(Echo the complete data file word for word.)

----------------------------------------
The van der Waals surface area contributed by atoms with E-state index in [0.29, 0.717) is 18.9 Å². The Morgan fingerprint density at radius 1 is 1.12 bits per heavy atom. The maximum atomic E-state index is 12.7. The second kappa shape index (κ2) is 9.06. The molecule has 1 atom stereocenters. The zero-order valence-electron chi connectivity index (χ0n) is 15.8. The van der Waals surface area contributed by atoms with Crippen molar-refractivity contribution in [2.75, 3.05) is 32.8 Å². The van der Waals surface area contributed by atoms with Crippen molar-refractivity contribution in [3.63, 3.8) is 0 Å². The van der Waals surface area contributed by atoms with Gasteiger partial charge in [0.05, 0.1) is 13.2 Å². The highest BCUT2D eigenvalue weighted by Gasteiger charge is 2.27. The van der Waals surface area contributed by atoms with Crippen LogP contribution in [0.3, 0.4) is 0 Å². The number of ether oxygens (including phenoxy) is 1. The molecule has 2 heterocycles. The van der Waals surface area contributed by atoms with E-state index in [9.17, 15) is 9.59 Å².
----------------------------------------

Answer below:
The van der Waals surface area contributed by atoms with E-state index in [0.29, 0.717) is 18.9 Å². The Morgan fingerprint density at radius 1 is 1.12 bits per heavy atom. The maximum atomic E-state index is 12.7. The second kappa shape index (κ2) is 9.06. The molecule has 1 atom stereocenters. The zero-order valence-electron chi connectivity index (χ0n) is 15.8. The van der Waals surface area contributed by atoms with Crippen molar-refractivity contribution in [2.75, 3.05) is 32.8 Å². The van der Waals surface area contributed by atoms with Crippen molar-refractivity contribution in [3.63, 3.8) is 0 Å². The van der Waals surface area contributed by atoms with Gasteiger partial charge in [0.05, 0.1) is 13.2 Å². The highest BCUT2D eigenvalue weighted by Gasteiger charge is 2.27. The van der Waals surface area contributed by atoms with Crippen LogP contribution in [0.3, 0.4) is 0 Å². The number of ether oxygens (including phenoxy) is 1. The molecule has 2 heterocycles. The van der Waals surface area contributed by atoms with E-state index in [9.17, 15) is 9.59 Å².